I'm thinking both registers will need to be high up on opposite walls. One to pull out the hot air near the ceiling, and one to pull in the cooler air from the basement.
The basement is cool all year round.
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todd ellis
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PostPosted: Thu May 30, 2019 8:36 am    Post subject: Reply with quote

i think i would put the intake low to pull cool air in.
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Bruce
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Joined: 06 Jun 2005
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Location: Portland, OR

PostPosted: Thu May 30, 2019 10:16 am    Post subject: Reply with quote

If as you say your basement is usually cool, a separate AC controller sounds unnecessary. My understanding is ventilation in a booth takes care of three things in roughly this order: humidity, increased CO2, and temperature rise. Dry air feels much better (cooler) than wet air in an enclosed space.


Have fun!

B
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Lee Gordon
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PostPosted: Thu May 30, 2019 11:03 am    Post subject: Reply with quote

I originally had my intake (the passive side) low and my exhaust side (the side with the fan pulling the air out) high, and I swapped them. I did this for two reasons. First, my high register was closer to the mic, so I wanted that to be the one without the fan. And second, I have a little equipment down at floor level, near the lower register. It doesn't generate all that much heat, but when that was the intake side, the air coming onto my booth was immediately pulled across it. So now, the air gets pulled across the equipment on its way out of the booth rather than on its way in.

These were my issues, due to the relatively small size of my booth. If you have more space, you may not have to deal with the same things I did.
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George Kastrinos



Joined: 29 May 2019
Posts: 9
Location: Rochester, NY

PostPosted: Thu May 30, 2019 11:45 am    Post subject: Reply with quote

That's good info, thank you.

I've been thinking about this even harder now (smell the burning?).

If the baffle boxes are going to be outside the room, I can have the intake end of the intake duct near the floor of the basement (which is cool air), then have it enter the studio at a higher point, so that the air will have room to fall (as colder air wants to move downward). Then I can have the exhaust duct leave the studio from a high point on the other side of the room, as that's where the warmer air will be. Again, the fan will likely be at the exhaust end.

I think the 9 feet it has to travel across the room before leaving will give the air a chance to fall down, otherwise I'll just be pulling fresh air out the exhaust.

Obviously, I want to avoid having to move the register locations on the walls of the studio, after the room is complete.
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Lee Gordon
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PostPosted: Fri May 31, 2019 1:05 am    Post subject: Reply with quote

George Kastrinos wrote:

If the baffle boxes are going to be outside the room,


I have never heard of anybody putting them anywhere but outside the room.
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George Kastrinos



Joined: 29 May 2019
Posts: 9
Location: Rochester, NY

PostPosted: Mon Jun 03, 2019 5:21 pm    Post subject: Reply with quote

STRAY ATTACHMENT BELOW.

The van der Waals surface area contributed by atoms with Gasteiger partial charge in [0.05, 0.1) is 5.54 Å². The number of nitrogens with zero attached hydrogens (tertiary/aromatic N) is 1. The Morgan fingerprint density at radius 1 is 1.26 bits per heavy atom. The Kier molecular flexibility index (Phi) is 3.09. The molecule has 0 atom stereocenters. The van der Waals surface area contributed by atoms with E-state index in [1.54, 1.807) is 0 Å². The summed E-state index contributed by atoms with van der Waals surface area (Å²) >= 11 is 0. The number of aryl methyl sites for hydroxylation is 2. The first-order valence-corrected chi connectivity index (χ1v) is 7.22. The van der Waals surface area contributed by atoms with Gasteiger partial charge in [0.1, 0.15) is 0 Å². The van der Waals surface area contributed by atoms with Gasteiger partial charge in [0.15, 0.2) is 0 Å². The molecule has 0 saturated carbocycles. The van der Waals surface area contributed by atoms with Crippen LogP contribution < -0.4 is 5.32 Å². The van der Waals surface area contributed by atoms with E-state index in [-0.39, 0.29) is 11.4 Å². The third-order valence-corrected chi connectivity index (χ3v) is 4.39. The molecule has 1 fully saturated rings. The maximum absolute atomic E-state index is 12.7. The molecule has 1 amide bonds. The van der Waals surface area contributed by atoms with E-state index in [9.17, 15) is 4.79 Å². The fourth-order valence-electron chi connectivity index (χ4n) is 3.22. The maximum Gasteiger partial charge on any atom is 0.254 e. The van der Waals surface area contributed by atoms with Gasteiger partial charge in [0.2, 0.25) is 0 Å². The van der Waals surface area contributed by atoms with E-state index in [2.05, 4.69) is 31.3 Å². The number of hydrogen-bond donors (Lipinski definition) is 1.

OK!
Construction starts tomorrow!

I'm going ahead with the separate fan that just circulates the air, rather than connecting to the house's HVAC system.
The only questions I have left are:

1. Where should I place the intake and exhaust registers? High or low on the walls? Remember, the basement stay pretty cool year-round.

2. What material should I choose for the double pre-hung doors? Solid wood, or insulated steel?

Thanks in advance!
-George
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George Kastrinos



Joined: 29 May 2019
Posts: 9
Location: Rochester, NY

PostPosted: Thu Jul 18, 2019 8:13 am    Post subject: Reply with quote

Hello again!

The studio is complete, and I think it turned out quite well.
Not sure if this link will work, but here are some pictures of the build.


The last thing I need to do is build some baffle boxes for the ventilation system.
I have enough Soundbreak board left over to make the boxes out of that, but it's not easy to construct with, as it's really just drywall. I thought about using a thin MDF, and then covering it with the Soundbreak. Is that overkill?
Would it be better to just use a thicker MDF, and be done with it?

In any case, the inside of the box will be lined with acoustic foam (probably 1" Auralex type stuff).

The boxes will be located outside of the studio walls. They'll be connected to the registers with 6" insulated flexible ducting, and I have this inline 6" fan to do the pulling.


Any suggestions on materials would be very appreciated.

Thanks so much,
George
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Bruce
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PostPosted: Thu Jul 18, 2019 9:57 am    Post subject: Reply with quote

Great. Now letís see what youíre doing for sound treatment inside you pretty new box.

B
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George Kastrinos



Joined: 29 May 2019
Posts: 9
Location: Rochester, NY

PostPosted: Thu Jul 18, 2019 3:47 pm    Post subject: Reply with quote

Bruce wrote:
Great. Now letís see what youíre doing for sound treatment inside you pretty new box.

B


Heh. It is kind of boxy. It's 10.3' x 9.3'.
I've got a rug I'm throwing down on the floor, and I've ordered six 4'x2' ATS acoustic panels (the 2" with the Roxul core).

I'm sure I'll need more than that, but I'll do some testing after I get the equipment and some furniture in there, and see what else I need.
Maybe some more panels, or bass traps.

Right now, I want to get these baffle boxes built, so I can start testing!